• Three patients (18.5%) had follicular lymphoma—Average age 57. Two cases were primary, and all were unilateral. Initial radiation therapy resulted in local control. One patient died of heart failure; the other two have survived nine and five years, respectively, although one required radiation and intrathecal chemotherapy for recurrent lymphoma

Literature Review

A review of the literature to date (individual case studies excluded) revealed 53 cases of primary lacrimal sac lymphoma and 21 cases of secondary lacrimal sac lymphoma:

  • Pediatric (all primary)—Six patients, average age 11 years (range, 9–13 years). All cases were localized to the lacrimal sac, responsive to single-mode or multimodal therapy and were in complete remission at the time of each respective publication
  • Adult primary—47 patients with low- to high-grade non-Hodgkin lymphomas. Many case series predated the current lymphoma classification and used older nomenclature, making comparisons with newer studies challenging. Treatment modalities varied, with remission achieved in many cases
  • Adult secondary—21 patients, nearly all previously had low-grade B-cell lymphoma, most commonly CLL (81%). Contrary to the Mass Eye and Ear experience, some series reported epiphora was the most common manifestation


Determining the histologic subtype of lymphoma and whether it is primary or secondary is important for prognosis and treatment. In atypical cases, it can be challenging to differentiate between CLL, EMZL, and lymphoplasmacytic lymphoma (LPL). Immunohistochemistry, flow cytometry, cytogenetics, and molecular genetics may all be needed.

Routine biopsy during dacryocystorhinostomy remains a matter of debate. Its advocates note that neoplasia can remain subclinical on examination. Many others recommend biopsy only if there is a preoperative concern for malignancy or if the lacrimal sac is atypical intraoperatively. In this Mass Eye and Ear series, all lymphoma cases had worrisome features either pre- or intraoperatively.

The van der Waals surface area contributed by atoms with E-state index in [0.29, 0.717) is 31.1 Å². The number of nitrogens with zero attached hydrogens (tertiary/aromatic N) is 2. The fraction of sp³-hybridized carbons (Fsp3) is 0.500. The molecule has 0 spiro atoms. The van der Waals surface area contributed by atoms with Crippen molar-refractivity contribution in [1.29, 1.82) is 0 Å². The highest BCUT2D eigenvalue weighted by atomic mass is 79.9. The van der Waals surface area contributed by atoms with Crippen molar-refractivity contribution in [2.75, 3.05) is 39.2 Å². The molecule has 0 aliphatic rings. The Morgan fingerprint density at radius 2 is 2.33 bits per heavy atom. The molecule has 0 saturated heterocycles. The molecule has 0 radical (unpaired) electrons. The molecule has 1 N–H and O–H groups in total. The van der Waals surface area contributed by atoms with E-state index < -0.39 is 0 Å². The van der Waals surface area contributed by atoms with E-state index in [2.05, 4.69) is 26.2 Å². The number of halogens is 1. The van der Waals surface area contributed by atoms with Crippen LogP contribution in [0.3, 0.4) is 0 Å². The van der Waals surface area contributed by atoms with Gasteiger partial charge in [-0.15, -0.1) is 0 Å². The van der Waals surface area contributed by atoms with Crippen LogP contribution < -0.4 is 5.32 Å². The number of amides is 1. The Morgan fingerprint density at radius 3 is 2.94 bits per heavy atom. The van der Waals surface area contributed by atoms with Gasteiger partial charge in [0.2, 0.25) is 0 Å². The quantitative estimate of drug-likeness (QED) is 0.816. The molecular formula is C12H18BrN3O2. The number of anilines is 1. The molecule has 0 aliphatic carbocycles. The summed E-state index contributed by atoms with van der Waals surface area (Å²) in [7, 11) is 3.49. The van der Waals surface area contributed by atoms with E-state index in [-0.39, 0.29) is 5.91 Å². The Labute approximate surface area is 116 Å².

For patients with a pre-existing lymphoproliferative disorder who present with dacryocystitis or nasolacrimal duct obstruction, physicians should have a low threshold to biopsy the lacrimal sac.

of lacrimal sac specimens were lymphomatous

of lacrimal sac lymphomas were secondary lymphoma diagnoses

of lacrimal sac lymphomas were chronic lymphocytic leukemia or small lymphocytic lymphoma

Learn more about the Department of Ophthalmology at Mass Eye and Ear/Mass General

Refer a patient to Mass Eye and Ear/Mass General


Ophthalmologists at Massachusetts Eye and Ear/Massachusetts General Hospital have determined that between 2013 and 2018, the number of minimally invasive glaucoma surgeries surpassed the number of conventional glaucoma surgeries, despite limited evidence of long-term safety or effectiveness.


Daniel R. Lefebvre, MD, an oculoplastic surgeon in the Department of Ophthalmology, and colleagues caution surgeons transitioning to endoscopic dacryocystorhinostomy that use of an endocanalicular "light pipe" while becoming familiar with intranasal anatomy may lead to an osteotomy that is undersized and too posterior.